Dean: Colorado is pointed to as one of the states that has a high incidence of uninsured motorists and when we look at it we think that really our laws are just not strong enough. We look at other studies that have been done, we look at the study that the NAIC did about 10 years ago and also at a study in about 2002 by the Florida State University College of Business. For every credible study that’s been done on this subject shows that the best way to insure compliance with compulsory motor vehicle insurance laws is to have high fines for non-compliance. Right now the fine in Colorado is only $100 if you’re caught driving without insurance. Well, that doesn’t make it worth the price … to purchase insurance because it’s cheaper to drive and risk being caught than it is to go out and purchase insurance. So we really studied this proposal and looked at what other states have done right and what they’ve done wrong and we came up with a proposal taking key things of the best of what many states have done and we think we have something that’s going to work. There will be a mandatory $500 fine for the first offense, $1,000 for the second and subsequent offenses. The most probably attractive piece of it is that we’re going to require, if anyone is caught driving without insurance, that they’re going to have to have an SR-22 form filed by their auto insurance company to submit proof of insurance with the Department of Revenues. If they don’t keep that insurance in effect, they will have their license and registration administratively suspended.
IJ: Is this something that the insurance companies are in favor of?
Dean: Not necessarily. In Colorado we’ve talked to the insurance companies about this and we think that the way we’re going, they’re not going to fight us on this proposal but you have to keep in mind, the PCI and other insurance companies tend to take the position in general that they don’t support compulsory motor vehicle insurance laws in the first place. So for them to come out and support strict enforcement of compulsory insurance motor vehicle laws, that isn’t really on their radar screens.
IJ: Let’s talk a little bit about this new proposal to create a seven-member consumer insurance board. Is that a proposal that you came up with?
Dean: Oh, absolutely not. It’s something that we’re very strongly opposed to. It’s not workable, and there’s some politics going on with that proposal I believe. It doesn’t just create a seven-member board, but it also makes auto, health, homeowners and long term care insurance prior approval instead of file and use. So it takes us back to the dark ages of rate regulation and those things drive up costs, not reduce costs. What keeps costs of insurance down is open market competition and allowing companies to bring their products quickly to market, not having a system where they’d have to go back to the old archaic system of having rates prior-approved and such. It’s not workable for a number of reasons. We do hundreds and thousands of rate filing reviews, hundreds of times a year, and the board only meets six times a year and they’re supposed to have authority on approving rates? That’s just not possible the way this is written. I wouldn’t give any credibility to that; this is just a wild idea that someone came up with and we’re going to oppose this, there’s no way that it will become law. It won’t have any support from the majority party and certainly the governor would never sign such a proposal.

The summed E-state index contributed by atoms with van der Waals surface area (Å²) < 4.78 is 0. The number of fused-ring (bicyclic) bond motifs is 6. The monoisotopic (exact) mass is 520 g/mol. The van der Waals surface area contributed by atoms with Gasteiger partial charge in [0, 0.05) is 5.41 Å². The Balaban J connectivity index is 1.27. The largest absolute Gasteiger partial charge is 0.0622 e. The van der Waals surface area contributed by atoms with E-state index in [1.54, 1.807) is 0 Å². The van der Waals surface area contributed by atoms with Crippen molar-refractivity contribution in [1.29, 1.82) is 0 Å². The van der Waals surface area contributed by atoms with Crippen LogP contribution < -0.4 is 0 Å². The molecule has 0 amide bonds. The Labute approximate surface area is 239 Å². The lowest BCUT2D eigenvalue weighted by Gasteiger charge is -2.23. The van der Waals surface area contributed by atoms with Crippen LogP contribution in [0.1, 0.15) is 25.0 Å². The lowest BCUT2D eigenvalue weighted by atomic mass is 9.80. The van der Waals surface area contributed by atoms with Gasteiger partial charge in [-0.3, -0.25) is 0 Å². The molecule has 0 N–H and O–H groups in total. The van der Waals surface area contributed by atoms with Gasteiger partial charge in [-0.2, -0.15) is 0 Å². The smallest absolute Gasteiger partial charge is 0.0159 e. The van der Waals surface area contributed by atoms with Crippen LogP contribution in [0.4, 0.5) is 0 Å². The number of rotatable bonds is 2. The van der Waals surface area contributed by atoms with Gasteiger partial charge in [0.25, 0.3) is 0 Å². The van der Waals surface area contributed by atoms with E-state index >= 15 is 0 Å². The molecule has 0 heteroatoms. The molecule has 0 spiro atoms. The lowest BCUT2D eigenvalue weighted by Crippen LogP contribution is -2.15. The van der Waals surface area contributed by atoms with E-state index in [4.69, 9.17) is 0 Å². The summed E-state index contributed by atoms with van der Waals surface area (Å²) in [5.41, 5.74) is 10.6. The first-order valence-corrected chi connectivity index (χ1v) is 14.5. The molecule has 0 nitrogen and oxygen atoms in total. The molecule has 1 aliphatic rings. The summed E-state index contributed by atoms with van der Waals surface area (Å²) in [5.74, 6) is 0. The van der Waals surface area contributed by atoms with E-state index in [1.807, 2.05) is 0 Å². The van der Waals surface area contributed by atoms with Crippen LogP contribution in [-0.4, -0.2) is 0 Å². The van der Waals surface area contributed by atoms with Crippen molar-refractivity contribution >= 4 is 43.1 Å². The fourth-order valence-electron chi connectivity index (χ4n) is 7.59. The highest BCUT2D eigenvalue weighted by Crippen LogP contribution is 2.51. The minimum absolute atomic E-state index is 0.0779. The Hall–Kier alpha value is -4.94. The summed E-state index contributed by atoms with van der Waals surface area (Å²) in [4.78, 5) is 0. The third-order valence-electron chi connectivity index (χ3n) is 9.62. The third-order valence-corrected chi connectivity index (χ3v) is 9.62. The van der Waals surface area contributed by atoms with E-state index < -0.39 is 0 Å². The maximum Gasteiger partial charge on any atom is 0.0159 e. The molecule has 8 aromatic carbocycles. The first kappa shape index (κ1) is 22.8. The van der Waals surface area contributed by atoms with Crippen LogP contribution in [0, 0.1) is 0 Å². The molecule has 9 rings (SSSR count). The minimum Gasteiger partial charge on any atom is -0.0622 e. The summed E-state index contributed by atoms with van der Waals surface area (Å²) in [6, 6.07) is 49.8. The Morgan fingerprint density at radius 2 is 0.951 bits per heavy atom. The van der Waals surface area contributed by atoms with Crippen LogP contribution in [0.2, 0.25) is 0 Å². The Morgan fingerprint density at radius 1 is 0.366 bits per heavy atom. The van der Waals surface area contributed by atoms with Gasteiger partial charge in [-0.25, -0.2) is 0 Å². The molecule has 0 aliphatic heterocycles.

IJ: Do you know who came up with the proposal?
Dean: Representative Dorothy Butcher, but it’s something pushed by the Democrat caucuses in the House and Senate; they think that the way to keep insurance down is to have prior approval of rates and you know, that’s like saying the way to keep the costs of oil down is to tell gas stations what they can charge for gas. Rate regulation doesn’t work that way. You have to deal with the cost drivers and not the retail end of it basically.
IJ: Are there any other issues in Colorado that you’d like to discuss?
Dean: One of the hot issues that we’ve been dealing with, and I think one thing in Colorado that we’re really proud of that we’ve been doing is we’ve been kind of a leader in the nation in small group health insurance reform. There have been significant pieces of legislation passed last year that directed me to come up with a basic plan for the insurance market that was a higher deductible and lower benefit plan that has actually reduced the price of health insurance, depending on the company, by as much as one-third over what it was last year for the basic small group plan. So we’re very encouraged to show other states the different approaches that they can look at.